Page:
Assassin’s Creed 2 Review

New century, same creed. Our take on the PS3 version of Ubisoft Montreal’s ornate Renaissance action epic.

By Edwin Evans-Thirlwell, November 17, 2009

Thanks to the retooled, restyled Animus supplied by Desmond’s modern-day assassin acquaintances, this silken semi-assistedness now extends to using crowds as camouflage. Rather than tapping a button to automatically and clunkily “blend” with certain privileged knots of “blenders”, you just slip in amongst any passing group (as demarcated by a silvery carpet of Matrix code) and let the Animus bleach Ezio to anonymity. Full manual control is retained, and approaching a well-guarded target at street level (not to mention fleeing the scene of the crime afterwards) is thus a more engaged, delicate process. The circle button is used once again to ease unwitting civilian accomplices to one side.

Swimming gets tedious pretty quickly.

Swimming gets tedious pretty quickly.

The upgraded Animus has also given the irritating enemy AI a hair-cut. Rather than pursuing you endlessly till you slip into one of a very few, prescriptive “hiding zones”, alerted guardsmen confine their search to a circular area on losing line of sight, as in Grand Theft Auto IV, and return to their posts after a minute or so. Travelling through unfriendly districts is a far less aggravating experience as a consequence.

If Assassin’s Creed 2 thus builds on its predecessor’s admirable sense of balance, it also suffers from many of the same flaws. Missions still aren’t quite enthralling enough, despite a grab-bag of additional tools and abilities, with the developer mostly content to trot out the same (albeit more elaborate) find-and-kill, follow-to-destination or beat-the-clock varieties as before. True, there are stage-coach pursuit subgames, the expected hidden collectables and a couple of sojourns in Leonardo Da Vinci’s glider to alleviate the relentless stalking, plus the five or so hours of “Batman-like” interior adventuring Benoit Lambert promised us in October, but the action’s never really complex or audacious enough to be memorable.

Good man to have at your back in the fray, a mercenary.

Good man to have at your back in the fray, a mercenary.

It’s unfortunate, given this want of compelling material, that the game takes its sweet time doling out new features, though in fairness the relaxed pacing is a consequence of the beefed-up storytelling and praiseworthy 20-hour-plus run-time. While Desmond stepped into Altair’s waxed boots at the height of his powers, Ezio makes his first appearance as an athletic but decidedly non-assassin-like Florentine nobleman’s brat, concerned with little other than drink, brawling and prostitutes until the sham trial and execution of his father and brothers.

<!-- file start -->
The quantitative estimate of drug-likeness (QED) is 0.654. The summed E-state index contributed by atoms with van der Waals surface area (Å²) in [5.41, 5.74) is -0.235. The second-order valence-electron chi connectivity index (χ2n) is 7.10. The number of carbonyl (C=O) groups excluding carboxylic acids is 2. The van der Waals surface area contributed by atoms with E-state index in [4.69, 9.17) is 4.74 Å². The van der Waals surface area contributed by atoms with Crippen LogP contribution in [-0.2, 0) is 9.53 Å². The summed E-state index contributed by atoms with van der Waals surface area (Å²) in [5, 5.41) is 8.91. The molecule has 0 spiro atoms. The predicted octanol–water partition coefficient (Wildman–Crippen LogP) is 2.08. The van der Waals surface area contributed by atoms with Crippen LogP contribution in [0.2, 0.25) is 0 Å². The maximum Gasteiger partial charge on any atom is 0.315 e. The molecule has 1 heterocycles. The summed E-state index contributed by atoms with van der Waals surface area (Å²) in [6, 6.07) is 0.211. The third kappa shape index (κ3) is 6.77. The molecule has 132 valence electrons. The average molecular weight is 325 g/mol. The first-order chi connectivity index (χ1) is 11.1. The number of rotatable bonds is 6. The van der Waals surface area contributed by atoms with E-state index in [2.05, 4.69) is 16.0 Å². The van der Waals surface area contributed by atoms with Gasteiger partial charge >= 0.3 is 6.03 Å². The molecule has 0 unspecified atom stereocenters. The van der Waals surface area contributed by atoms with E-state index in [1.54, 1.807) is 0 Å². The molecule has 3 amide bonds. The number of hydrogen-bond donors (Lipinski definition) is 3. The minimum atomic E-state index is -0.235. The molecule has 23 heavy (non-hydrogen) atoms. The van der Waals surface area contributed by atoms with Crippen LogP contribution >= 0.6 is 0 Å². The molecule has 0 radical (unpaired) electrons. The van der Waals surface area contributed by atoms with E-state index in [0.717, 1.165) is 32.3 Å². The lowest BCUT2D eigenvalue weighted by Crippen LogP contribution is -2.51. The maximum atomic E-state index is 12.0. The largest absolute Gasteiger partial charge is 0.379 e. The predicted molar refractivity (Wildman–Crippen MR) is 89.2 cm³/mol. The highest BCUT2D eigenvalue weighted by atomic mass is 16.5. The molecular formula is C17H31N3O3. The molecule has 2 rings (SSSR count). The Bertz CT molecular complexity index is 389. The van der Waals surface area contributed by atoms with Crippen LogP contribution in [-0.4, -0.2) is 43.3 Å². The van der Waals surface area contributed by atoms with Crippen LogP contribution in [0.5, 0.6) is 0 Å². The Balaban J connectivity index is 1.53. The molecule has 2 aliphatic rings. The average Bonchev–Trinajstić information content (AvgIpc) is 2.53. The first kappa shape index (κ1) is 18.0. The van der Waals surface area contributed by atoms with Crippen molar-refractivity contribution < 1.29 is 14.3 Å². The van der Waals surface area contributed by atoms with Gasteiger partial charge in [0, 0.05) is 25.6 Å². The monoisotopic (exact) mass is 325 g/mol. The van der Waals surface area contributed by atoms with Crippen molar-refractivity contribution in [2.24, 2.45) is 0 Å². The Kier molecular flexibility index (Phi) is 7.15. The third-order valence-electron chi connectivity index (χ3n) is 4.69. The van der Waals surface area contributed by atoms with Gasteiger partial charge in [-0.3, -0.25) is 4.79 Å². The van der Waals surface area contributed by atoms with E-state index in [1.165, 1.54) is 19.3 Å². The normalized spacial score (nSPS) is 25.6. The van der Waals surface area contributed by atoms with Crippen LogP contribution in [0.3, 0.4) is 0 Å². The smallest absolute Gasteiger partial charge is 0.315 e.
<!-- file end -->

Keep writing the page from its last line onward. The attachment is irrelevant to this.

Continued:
In the course of the ensuing, gratifying tale of revenge and self-discovery, players are drip-fed both the first game’s repertoire and new tricks like poison (a timed-action killer, great for causing distractions), smoke bombs and the fun but (given the existence of throwing knives) slightly surplus gunpowder-propelled hidden blade. Newcomers will welcome this laidback approach, of course, but if you’re one of the eight million people who bought Assassin’s Creed you’re going to be a little vexed. It took me the best part of three hours to reach the first proper melee combat tutorial.

7 Responses to “Assassin’s Creed 2 Review”

  1. GotChewZ says:

    Man, I thought Gametrailers review was the worst, but at least they gave it a fair score. In this case, the reviewer should be fired and I am glad, I actually never visit this no-name-website.

    “The second game in the series is palpably its best, but it trades too heavily on prior successes and introduces comparatively little of actual worth.” – Ah, WHAT? Excuse me Mister, but I sure hope you’ve played a few games in your life, because otherwise, it sound to me like you have no idea, what you are talking about gaming-wise.

    Man, shame on me, to waste my time even posting on this site. Never again.

  2. Rade Jaymond says:

    No-name website? That’s funny I’m pretty sure it says Video Games Daily up there!?

    Edge magazine gave it 8 as well.

    It’s not the end of the world.

  3. I don’t understand the commenters. I have Turkish Online Computer Magazine Website ( and I see some of these types of people there… If you are not agree with the reviewer, you can say it in “human-style”. We are all humans, homo sapiens, what wrong with you?

    • ezio auditore says:

      figures. if its not ninja gaiden or some other gook game its not good enough for these fagtards. this game kicks ass, its waaaay better than the original. an 8 isnt good enough goddamn it!

  4. ys says:

    Nothing wrong with the review. I also get that feeling actually with a few newer games. For some reason they can feel vacant despite the fact that the world looks detailed.

  5. I admit, I have not came to this website in a very long time. nevertheless it absolutely was yet another joy to see your fantastic content.


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